Summer/Fall 2012

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Katie Werner: a positive impact at Black & Veatch

As a Kansas City office supervisor, PE Katie Werner is responsible for two dozen people, but she finds time to work on her own projects as well

Katie Werner, PE was originally drawn to civil engineering by the desire to do something positive for the community. It's this same positive impact on the environment that's continued to fuel her passion for her career: managing water and wastewater projects at Black & Veatch (Overland Park, KS).

"It's rewarding to know you're making a positive contribution to the environment," says Werner, who is the Kansas City office supervisor for Black & Veatch's global water business. In terms of revenue, she adds, "Our water and wastewater work consistently ranks in the top five in the country."

A global company
Black & Veatch is a global engineering, consulting and construction company. With more than a hundred offices and more than 9,000 employees worldwide, the company specializes in infrastructure development in energy, water and telecom, and the federal, management consulting and environmental markets.

As office supervisor, Werner has responsibility for some two dozen people, and she works on her own projects as well. "I have to staff projects correctly, keep everyone busy and recruit new hires," she says. "This office usually has between forty-five and fifty-five projects of various sizes going at any one time.

"It's tough sometimes making sure I get my own design and project management work done and also managing the office, but I do enjoy getting back to detailed design work," she says.

In the eleven years she's been with the company, Werner has been involved in the study phase of many projects and the detailed design of new wastewater and water treatment plants and plant upgrades, and has seen many of these same projects and others through construction. She's worked on wastewater treatment plant improvements in Kansas, Arkansas, Missouri and Iowa.

Green initiatives are in
In the last five or six years, she notes, there's been a big push for green initiatives and sustainable solutions within the industry. Right now Werner is involved with four projects, three that she's managing and one that she initiated.

When it comes to her own projects Werner has to make sure her team is on track to meet deadlines. As a project manager she handles issues that come up internally or out in the field; on the office side she meets with other project managers to make sure they have the correct staffing to meet their deadlines.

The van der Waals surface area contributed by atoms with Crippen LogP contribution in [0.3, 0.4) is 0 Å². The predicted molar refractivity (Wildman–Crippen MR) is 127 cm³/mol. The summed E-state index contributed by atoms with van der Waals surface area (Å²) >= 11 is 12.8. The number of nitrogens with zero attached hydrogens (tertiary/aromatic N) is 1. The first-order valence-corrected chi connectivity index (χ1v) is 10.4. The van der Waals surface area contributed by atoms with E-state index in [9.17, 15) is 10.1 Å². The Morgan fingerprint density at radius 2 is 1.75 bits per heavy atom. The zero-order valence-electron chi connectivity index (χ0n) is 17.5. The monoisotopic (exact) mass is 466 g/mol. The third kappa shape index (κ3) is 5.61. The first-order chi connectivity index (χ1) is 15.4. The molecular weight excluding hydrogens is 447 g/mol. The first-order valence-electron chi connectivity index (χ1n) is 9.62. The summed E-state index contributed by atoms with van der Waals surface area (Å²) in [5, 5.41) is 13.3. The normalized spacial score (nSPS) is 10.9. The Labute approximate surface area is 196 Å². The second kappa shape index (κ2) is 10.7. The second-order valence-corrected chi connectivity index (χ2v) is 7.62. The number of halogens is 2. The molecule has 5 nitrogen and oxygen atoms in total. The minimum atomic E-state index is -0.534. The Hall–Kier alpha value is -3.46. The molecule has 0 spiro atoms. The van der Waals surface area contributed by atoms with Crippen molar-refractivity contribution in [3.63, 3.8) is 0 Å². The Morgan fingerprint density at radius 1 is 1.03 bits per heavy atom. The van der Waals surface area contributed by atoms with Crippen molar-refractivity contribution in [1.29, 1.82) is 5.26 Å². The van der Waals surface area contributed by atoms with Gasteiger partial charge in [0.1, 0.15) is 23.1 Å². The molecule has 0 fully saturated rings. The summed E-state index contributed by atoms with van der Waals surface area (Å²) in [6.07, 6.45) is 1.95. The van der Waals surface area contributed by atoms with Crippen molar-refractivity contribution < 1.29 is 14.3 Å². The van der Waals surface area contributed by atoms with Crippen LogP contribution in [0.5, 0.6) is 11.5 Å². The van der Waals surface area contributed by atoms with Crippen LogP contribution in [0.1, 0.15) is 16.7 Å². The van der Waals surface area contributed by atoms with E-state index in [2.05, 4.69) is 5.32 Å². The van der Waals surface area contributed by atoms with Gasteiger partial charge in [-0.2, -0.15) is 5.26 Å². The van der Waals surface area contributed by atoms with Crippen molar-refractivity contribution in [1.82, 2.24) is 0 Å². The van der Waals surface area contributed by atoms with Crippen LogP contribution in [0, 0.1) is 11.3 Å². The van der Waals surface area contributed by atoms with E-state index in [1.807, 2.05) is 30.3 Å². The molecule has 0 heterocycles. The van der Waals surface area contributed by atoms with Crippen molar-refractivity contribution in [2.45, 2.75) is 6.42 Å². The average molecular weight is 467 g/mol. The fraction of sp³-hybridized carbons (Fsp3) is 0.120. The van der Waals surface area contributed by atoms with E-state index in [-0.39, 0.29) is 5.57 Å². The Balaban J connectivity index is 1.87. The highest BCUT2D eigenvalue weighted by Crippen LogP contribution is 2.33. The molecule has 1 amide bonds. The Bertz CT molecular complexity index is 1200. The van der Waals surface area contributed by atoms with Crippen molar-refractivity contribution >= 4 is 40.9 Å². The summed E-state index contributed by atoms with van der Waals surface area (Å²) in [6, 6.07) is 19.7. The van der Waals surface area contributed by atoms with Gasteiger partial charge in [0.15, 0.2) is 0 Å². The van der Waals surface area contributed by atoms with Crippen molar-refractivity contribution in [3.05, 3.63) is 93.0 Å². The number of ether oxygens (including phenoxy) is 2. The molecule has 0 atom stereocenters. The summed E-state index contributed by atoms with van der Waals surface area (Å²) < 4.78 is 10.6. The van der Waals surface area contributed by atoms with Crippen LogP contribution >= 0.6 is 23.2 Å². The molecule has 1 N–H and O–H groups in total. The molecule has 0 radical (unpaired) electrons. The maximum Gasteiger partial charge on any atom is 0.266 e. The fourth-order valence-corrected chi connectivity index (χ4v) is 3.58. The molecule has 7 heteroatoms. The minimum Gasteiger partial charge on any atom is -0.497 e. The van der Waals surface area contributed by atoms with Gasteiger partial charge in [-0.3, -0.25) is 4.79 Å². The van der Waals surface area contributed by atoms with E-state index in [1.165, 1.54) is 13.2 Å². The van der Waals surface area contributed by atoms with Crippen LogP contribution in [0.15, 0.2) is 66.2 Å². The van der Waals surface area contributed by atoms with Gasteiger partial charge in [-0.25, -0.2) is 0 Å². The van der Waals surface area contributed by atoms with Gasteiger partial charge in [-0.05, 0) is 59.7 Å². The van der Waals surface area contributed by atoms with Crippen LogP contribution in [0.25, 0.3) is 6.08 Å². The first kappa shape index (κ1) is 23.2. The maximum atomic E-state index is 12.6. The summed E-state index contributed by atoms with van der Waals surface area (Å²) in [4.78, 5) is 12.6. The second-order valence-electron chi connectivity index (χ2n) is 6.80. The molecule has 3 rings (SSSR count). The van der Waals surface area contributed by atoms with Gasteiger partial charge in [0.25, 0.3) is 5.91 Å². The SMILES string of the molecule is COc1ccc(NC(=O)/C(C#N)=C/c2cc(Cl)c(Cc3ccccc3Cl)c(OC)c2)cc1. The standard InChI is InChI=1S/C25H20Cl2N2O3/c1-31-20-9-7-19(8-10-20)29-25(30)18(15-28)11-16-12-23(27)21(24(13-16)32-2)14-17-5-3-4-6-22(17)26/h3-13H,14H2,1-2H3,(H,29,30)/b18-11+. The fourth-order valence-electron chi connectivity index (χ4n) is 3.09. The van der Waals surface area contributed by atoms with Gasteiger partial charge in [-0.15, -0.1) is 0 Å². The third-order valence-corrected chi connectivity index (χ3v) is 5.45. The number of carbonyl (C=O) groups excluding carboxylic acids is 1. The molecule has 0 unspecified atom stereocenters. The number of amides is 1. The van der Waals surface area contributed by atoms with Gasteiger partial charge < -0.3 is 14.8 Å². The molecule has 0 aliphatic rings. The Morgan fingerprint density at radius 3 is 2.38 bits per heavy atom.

Werner has a 1999 BSCE from the University of Mississippi and is a member of the Water Environment Federation (WEF). She's also a member-at-large for WEF's national house of delegates.

Starting out
Werner grew up in the Dallas, TX area. In school she had an internship with Dunaway Associates, a small firm in Fort Worth, doing site layouts for commercial properties. She interviewed with Black & Veatch after graduation and started with the company's Kansas City, MO office in 2000 as a design engineer.

In 2006 she moved up to project engineer and in 2008 she made engineering manager. Last spring she added the role of office supervisor.

When Werner started in her career there were not many women in higher jobs in civil engineering. "That has changed a lot over the eleven years I've worked here," she says. "Now there are more women interested in CE and I see more women and minorities working as engineers."

Werner says she has not encountered any serious problems as a woman over the course of her career. In fact, she's often found it an advantage. "I find that contractors are a lot more polite.

"When you first start out in the field, being young is an obstacle you have to overcome with contractors." That, she says, "is true for all young engineers, male and female. Getting respect from contractors is a challenge, and it can be intimidating!" But Werner notes she's had very good mentors to help her learn the ropes, particularly when she was starting out in construction.

Balance is the big challenge
Werner's biggest challenges now involve balancing project and staffing work. "Working with different personalities and approaches to work, and managing individuals effectively, are both challenging. You have to be sure you have positive, effective relationships and good lines of communication so you can motivate the team," she says.

"Taking the role of leader can be more difficult for women, particularly if you grew up in the South as I did," she reflects.

But she does really like the "people" part of her job. "I enjoy seeing young engineers come into their own and develop confidence in their work. I also like working with clients and seeing the benefits our work brings to communities."

Outside of work, Werner is a member of the Kansas City, MO Junior League. "We have projects aimed at improving children's literacy and fighting obesity, as well as helping the Kansas City Zoo."

An important element in Werner's success is undoubtedly the enthusiasm she brings to the job. "I feel passionate about my projects. I feel I can grow here," she says.


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